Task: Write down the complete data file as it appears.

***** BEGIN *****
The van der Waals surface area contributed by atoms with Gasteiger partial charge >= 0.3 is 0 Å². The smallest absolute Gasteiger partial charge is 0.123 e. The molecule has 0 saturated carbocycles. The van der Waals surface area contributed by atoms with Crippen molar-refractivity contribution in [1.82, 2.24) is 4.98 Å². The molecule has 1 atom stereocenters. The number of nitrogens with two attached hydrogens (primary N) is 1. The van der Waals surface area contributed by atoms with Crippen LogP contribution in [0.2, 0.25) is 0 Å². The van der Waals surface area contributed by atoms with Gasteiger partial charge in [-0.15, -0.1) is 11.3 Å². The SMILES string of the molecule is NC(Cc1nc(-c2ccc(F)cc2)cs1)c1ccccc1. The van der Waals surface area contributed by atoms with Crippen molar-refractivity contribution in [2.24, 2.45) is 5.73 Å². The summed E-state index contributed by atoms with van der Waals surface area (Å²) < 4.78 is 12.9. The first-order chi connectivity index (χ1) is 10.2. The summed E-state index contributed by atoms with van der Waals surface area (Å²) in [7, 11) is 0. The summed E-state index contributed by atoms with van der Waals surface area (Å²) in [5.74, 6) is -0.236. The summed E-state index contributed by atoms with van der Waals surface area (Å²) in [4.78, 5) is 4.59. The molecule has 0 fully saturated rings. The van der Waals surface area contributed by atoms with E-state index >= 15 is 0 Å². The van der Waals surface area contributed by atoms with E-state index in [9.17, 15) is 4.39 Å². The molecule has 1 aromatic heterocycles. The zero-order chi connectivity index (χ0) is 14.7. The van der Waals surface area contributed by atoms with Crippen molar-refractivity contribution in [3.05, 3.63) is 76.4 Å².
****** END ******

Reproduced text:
The van der Waals surface area contributed by atoms with Gasteiger partial charge >= 0.3 is 0 Å². The smallest absolute Gasteiger partial charge is 0.123 e. The molecule has 0 saturated carbocycles. The van der Waals surface area contributed by atoms with Crippen molar-refractivity contribution in [1.82, 2.24) is 4.98 Å². The molecule has 1 atom stereocenters. The number of nitrogens with two attached hydrogens (primary N) is 1. The van der Waals surface area contributed by atoms with Crippen LogP contribution in [0.2, 0.25) is 0 Å². The van der Waals surface area contributed by atoms with Gasteiger partial charge in [-0.15, -0.1) is 11.3 Å². The SMILES string of the molecule is NC(Cc1nc(-c2ccc(F)cc2)cs1)c1ccccc1. The van der Waals surface area contributed by atoms with Crippen molar-refractivity contribution in [2.24, 2.45) is 5.73 Å². The summed E-state index contributed by atoms with van der Waals surface area (Å²) < 4.78 is 12.9. The first-order chi connectivity index (χ1) is 10.2. The summed E-state index contributed by atoms with van der Waals surface area (Å²) in [7, 11) is 0. The summed E-state index contributed by atoms with van der Waals surface area (Å²) in [5.74, 6) is -0.236. The summed E-state index contributed by atoms with van der Waals surface area (Å²) in [4.78, 5) is 4.59. The molecule has 0 fully saturated rings. The van der Waals surface area contributed by atoms with E-state index >= 15 is 0 Å². The van der Waals surface area contributed by atoms with E-state index in [9.17, 15) is 4.39 Å². The molecule has 1 aromatic heterocycles. The zero-order chi connectivity index (χ0) is 14.7. The van der Waals surface area contributed by atoms with Crippen molar-refractivity contribution in [3.05, 3.63) is 76.4 Å².